Last year an eruption began in Fagradalsfjall in Reykjanes Peninsula. It was the first eruption in over 700 years in the area.

eruption in Reykjanes, fagradalsfjall
Berserkur, CC BY-SA 4.0, via Wikimedia Commons

It quickly became one of the most popular eruptions in Icelandic history. It was an effusive eruption and relatively safe to walk up to. Some gas was emitted, of course. Occasionally, the ICE-SAR, in cooperation with the police and geologist from the University of Iceland, decided to close the walking paths due to high gas emissions.

Despite COVID-19 restrictions and thus fewer tourists than would typically have been here, record numbers of people visited the eruption site. And it was completely understandable. Not every day can you walk almost right up to an eruption, watch the lava flow and feel and hear the power of the earth this close to you.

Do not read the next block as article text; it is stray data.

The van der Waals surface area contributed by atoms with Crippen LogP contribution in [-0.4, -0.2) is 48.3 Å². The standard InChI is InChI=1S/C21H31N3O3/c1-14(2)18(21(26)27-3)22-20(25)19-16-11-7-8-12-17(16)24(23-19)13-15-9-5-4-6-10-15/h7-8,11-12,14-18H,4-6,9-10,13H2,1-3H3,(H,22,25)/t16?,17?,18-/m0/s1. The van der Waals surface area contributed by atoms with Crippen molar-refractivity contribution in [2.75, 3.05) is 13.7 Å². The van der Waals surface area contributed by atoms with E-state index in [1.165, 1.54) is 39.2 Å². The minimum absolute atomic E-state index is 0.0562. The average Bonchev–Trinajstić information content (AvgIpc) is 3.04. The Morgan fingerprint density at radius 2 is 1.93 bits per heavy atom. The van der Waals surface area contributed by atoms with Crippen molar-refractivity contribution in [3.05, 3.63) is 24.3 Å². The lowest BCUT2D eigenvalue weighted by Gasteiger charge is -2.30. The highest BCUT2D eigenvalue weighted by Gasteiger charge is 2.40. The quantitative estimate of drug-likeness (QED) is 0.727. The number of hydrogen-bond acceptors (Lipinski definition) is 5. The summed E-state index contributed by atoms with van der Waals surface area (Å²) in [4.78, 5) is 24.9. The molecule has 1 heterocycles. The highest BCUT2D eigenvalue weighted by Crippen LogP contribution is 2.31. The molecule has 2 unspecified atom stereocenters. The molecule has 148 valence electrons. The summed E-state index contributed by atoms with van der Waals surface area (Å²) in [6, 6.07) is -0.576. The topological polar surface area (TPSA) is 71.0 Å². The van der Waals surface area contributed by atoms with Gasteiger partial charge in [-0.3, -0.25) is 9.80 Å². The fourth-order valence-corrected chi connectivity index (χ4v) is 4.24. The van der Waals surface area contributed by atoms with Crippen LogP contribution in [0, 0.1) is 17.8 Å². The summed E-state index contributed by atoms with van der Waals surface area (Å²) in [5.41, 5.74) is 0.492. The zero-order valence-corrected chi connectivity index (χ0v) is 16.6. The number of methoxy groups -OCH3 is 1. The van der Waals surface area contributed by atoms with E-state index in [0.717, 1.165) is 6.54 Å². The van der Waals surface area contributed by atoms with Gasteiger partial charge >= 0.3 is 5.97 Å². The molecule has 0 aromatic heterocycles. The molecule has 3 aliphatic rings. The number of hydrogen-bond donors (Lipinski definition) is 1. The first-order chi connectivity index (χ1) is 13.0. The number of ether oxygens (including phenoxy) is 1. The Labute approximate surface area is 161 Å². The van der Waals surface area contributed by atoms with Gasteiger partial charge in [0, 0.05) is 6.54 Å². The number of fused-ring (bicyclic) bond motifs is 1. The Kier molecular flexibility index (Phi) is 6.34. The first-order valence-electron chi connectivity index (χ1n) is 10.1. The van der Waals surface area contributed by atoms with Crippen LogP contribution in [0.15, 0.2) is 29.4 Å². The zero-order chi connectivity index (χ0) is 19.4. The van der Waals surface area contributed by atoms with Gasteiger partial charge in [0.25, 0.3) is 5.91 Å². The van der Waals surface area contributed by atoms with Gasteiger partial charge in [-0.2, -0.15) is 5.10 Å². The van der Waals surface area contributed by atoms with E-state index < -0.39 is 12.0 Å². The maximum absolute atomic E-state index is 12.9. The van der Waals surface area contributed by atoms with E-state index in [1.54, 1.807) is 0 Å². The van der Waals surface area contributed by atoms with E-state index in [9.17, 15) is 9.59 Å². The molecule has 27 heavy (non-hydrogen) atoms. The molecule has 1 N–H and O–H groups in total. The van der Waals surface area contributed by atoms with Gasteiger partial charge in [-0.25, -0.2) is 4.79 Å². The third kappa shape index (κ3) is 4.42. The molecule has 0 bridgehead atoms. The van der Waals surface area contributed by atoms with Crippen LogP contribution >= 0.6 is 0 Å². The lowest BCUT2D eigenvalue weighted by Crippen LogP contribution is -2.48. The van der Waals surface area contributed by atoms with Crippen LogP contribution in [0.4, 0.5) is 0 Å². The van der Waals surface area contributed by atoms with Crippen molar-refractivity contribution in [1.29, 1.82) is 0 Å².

Live-stream from Geldingadalir

Your Friend in Reykjavik, of course, went to the eruption site and live-streamed it for those who couldn’t see it in person.

In the videos, Valur, Your Friend in Reykjavik, discusses the then ongoing eruption, volcanoes in Iceland, and some of the folklore that’s connected to fire & brimstone.

Please note that these videos do not contain footage from the recent eruption in Meradalir.

The Fagradalsfjall’s eruption began on March 19, 2021, and ended on September 2, the same year. The eruption in Meradalir started on August 3, 2022, and ended on the 21st of the same month.

Your Friend in Reykjavik’s first visit to the eruption in Reykjanes
Your Friend in Reykjavik’s second visit to the eruption in Reykjanes
Continuing the second visit to the eruption in Reykjanes

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